FS: Twerkshops are divided into two parts. The first one is more theoretic, but it’s not a theoretical class; it’s very intertwined with people’s experiences, and bodies, and feelings, and identities. I sit us down in a circle, and I ask the people that came to the twerkshop to speak up, to say why they’re there. Because it’s not just a dance class where we’re not supposed to have a voice and are just supposed to be a body. For me it’s several things: it’s a place where you need to speak up, it’s a place where you can look around and see other bodies with different experiences and how they are relating to twerking. It’s a place to get political too. It’s a brave space, as opposed to a safe space. I intertwine the history, the herstory, of twerking with what people bring to the twerkshops.
I’ll have a woman of color saying, ‘I’m here because my ass has always been more important than my face, and I want to get more into what that means and what the history of that is’. So then we speak about how race and racism were invented by the European colon, afro-féminismes, and how the backside of women of color is scrutinized by white supremacy, much like back in the days at the slave markets. And then we can talk about twerking coming from fertility rituals and how they come from dances that were there to count time, and how they were not only there for conception but for contraception—twerking and other dances were important in contraceptive practices.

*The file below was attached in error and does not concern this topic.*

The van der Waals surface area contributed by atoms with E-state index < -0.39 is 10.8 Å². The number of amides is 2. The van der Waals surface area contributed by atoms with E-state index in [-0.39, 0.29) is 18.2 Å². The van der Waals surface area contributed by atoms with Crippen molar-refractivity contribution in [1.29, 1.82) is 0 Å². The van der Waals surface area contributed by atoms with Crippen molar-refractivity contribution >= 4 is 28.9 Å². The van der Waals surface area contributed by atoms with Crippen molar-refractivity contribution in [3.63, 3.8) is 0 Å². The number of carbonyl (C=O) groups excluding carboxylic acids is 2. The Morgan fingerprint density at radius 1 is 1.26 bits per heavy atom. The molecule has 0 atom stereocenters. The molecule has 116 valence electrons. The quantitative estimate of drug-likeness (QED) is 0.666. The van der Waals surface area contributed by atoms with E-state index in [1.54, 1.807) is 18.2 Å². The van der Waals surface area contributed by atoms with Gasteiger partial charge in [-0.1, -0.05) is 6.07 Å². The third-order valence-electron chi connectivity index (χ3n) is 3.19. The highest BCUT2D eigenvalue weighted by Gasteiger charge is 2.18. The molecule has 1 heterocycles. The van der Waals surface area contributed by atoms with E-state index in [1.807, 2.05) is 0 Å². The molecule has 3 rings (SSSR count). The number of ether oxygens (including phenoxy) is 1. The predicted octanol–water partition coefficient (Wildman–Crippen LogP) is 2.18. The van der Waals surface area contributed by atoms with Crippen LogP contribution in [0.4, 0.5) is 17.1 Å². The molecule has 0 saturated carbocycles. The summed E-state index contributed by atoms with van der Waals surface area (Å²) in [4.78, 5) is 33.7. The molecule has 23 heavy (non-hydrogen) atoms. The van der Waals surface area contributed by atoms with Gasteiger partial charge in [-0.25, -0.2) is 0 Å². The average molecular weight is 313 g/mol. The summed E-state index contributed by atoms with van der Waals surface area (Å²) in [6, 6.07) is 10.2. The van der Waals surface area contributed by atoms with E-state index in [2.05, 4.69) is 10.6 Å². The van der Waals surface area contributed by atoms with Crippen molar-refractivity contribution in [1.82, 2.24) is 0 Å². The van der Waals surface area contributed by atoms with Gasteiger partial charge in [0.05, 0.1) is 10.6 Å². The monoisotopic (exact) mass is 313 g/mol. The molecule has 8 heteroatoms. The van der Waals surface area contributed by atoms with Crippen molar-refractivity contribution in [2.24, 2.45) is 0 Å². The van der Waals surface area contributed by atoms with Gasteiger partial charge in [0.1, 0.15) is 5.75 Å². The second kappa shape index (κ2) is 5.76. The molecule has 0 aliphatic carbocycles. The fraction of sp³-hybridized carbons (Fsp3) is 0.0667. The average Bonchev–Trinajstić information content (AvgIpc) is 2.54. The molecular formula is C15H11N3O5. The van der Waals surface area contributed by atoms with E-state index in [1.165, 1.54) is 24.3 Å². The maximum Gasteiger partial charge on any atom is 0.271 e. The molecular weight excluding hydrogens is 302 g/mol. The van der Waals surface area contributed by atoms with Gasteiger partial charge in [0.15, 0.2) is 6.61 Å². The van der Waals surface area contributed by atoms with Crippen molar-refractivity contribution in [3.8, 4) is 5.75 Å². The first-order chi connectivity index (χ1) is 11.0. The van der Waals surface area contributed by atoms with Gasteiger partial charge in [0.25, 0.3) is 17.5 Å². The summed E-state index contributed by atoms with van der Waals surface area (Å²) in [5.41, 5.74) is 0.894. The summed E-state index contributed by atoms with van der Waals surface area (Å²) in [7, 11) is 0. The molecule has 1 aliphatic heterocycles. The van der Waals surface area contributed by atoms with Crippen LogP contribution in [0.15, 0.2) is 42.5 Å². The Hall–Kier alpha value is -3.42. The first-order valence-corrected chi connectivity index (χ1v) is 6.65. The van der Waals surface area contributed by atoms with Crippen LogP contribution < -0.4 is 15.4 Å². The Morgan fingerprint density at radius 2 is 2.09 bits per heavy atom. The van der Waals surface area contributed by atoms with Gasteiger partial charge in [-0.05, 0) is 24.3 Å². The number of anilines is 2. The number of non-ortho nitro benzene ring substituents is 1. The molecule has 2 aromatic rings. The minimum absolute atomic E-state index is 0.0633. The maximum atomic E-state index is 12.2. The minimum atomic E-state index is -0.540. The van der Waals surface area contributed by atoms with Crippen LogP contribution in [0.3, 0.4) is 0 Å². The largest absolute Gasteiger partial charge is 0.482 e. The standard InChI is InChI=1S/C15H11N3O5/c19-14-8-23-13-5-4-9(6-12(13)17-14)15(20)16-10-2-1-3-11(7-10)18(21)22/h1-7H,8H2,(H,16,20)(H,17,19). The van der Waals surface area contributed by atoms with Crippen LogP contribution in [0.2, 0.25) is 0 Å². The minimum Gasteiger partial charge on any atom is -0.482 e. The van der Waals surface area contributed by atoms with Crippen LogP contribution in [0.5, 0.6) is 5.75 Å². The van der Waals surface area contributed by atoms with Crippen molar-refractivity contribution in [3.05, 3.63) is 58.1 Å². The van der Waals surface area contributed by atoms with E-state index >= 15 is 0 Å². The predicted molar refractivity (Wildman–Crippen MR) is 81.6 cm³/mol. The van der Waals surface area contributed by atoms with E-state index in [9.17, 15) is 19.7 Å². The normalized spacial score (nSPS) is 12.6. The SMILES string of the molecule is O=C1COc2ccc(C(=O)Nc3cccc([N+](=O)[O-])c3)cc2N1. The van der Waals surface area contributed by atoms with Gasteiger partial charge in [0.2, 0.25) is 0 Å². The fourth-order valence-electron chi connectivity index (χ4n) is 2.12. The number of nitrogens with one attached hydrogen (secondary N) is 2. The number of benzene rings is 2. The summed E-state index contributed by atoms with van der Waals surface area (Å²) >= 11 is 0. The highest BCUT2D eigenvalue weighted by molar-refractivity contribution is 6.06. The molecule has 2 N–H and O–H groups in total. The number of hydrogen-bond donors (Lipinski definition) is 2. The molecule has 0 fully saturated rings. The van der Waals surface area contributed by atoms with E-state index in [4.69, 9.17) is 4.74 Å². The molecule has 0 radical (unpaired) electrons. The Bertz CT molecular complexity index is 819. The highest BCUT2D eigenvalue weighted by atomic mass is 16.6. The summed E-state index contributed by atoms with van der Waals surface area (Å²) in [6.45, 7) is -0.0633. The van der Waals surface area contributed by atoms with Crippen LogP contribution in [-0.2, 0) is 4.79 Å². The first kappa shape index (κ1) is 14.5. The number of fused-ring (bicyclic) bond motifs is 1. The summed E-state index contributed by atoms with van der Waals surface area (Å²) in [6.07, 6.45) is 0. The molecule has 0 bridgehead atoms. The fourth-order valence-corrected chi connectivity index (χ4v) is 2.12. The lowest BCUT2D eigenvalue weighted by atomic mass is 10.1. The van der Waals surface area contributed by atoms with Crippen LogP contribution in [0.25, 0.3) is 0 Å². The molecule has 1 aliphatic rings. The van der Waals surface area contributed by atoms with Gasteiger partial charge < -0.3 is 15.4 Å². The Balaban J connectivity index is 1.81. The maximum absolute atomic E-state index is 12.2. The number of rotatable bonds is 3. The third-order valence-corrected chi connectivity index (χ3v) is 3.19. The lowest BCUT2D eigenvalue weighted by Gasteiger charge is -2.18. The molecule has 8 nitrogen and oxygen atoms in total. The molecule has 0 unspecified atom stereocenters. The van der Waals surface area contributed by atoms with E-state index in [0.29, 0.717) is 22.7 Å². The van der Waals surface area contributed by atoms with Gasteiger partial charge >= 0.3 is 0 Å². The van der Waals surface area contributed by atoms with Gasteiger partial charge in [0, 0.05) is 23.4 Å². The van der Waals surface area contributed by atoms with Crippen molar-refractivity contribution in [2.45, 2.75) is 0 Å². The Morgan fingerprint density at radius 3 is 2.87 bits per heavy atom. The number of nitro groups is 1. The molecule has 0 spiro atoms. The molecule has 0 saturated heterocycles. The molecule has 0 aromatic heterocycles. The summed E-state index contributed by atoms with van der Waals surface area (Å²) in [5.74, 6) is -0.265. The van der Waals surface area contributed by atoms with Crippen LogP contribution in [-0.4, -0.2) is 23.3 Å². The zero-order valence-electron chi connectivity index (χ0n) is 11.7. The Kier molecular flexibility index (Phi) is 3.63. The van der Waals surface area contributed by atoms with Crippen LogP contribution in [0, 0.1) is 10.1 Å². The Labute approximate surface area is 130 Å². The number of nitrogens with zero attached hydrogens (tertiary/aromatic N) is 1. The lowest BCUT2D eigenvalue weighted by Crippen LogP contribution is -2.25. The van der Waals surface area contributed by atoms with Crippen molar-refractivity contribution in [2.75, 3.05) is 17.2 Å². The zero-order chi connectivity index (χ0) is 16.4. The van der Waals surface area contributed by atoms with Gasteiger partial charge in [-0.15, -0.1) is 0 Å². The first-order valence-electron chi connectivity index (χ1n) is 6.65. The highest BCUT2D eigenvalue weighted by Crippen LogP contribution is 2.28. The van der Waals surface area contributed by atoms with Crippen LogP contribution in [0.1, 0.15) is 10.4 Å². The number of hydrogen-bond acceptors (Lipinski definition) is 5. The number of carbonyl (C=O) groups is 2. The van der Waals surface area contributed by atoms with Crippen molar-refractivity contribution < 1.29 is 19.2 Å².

And then you’ll have a man saying, ‘As a man I grew totally disconnected from my butt, I don’t know how to move it. I don’t know how to express myself with it. I feel that I might be called gay if I do it’, etc. There’s so much shame from that part of the body. And we’ll talk about how twerking was something that was done by everybody, it was not just a “woman’s knowledge”. It was something that was done by the whole tribe. In the queer context of the bounce culture in New Orleans, everybody does it—adult, child, trans and gender-fluid bodies, they all do it. And from what everyone brings experientially to the circle, I tend to weave these theoretical elements to it.
I think it will be surprising to some people to see twerking in the same sentence with feminism because, in white Western feminism and white Western capitalism, it is perceived as another way in which women are demeaning their bodies or oversexualizing them in the name of capitalism. How do you respond to that notion?